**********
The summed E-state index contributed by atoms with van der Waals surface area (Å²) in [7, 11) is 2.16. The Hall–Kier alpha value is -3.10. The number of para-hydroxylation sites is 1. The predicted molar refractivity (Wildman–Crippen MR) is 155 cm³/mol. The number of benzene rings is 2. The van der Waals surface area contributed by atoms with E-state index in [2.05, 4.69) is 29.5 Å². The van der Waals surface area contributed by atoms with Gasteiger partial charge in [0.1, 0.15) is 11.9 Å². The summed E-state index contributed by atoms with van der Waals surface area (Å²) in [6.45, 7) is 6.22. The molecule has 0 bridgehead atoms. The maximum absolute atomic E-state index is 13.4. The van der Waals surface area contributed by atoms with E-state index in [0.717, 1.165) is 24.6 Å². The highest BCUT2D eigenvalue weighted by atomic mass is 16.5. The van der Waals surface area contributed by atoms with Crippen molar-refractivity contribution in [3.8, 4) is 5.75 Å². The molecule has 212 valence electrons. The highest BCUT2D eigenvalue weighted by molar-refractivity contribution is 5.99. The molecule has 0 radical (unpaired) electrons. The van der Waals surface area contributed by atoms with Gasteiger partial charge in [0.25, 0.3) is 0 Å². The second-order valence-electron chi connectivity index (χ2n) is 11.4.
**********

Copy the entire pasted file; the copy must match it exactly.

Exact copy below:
The summed E-state index contributed by atoms with van der Waals surface area (Å²) in [7, 11) is 2.16. The Hall–Kier alpha value is -3.10. The number of para-hydroxylation sites is 1. The predicted molar refractivity (Wildman–Crippen MR) is 155 cm³/mol. The number of benzene rings is 2. The van der Waals surface area contributed by atoms with E-state index in [2.05, 4.69) is 29.5 Å². The van der Waals surface area contributed by atoms with Gasteiger partial charge in [0.1, 0.15) is 11.9 Å². The summed E-state index contributed by atoms with van der Waals surface area (Å²) in [6.45, 7) is 6.22. The molecule has 0 bridgehead atoms. The maximum absolute atomic E-state index is 13.4. The van der Waals surface area contributed by atoms with E-state index in [0.717, 1.165) is 24.6 Å². The highest BCUT2D eigenvalue weighted by atomic mass is 16.5. The van der Waals surface area contributed by atoms with Crippen molar-refractivity contribution in [3.8, 4) is 5.75 Å². The molecule has 212 valence electrons. The highest BCUT2D eigenvalue weighted by molar-refractivity contribution is 5.99. The molecule has 0 radical (unpaired) electrons. The van der Waals surface area contributed by atoms with Gasteiger partial charge in [0.25, 0.3) is 0 Å². The second-order valence-electron chi connectivity index (χ2n) is 11.4.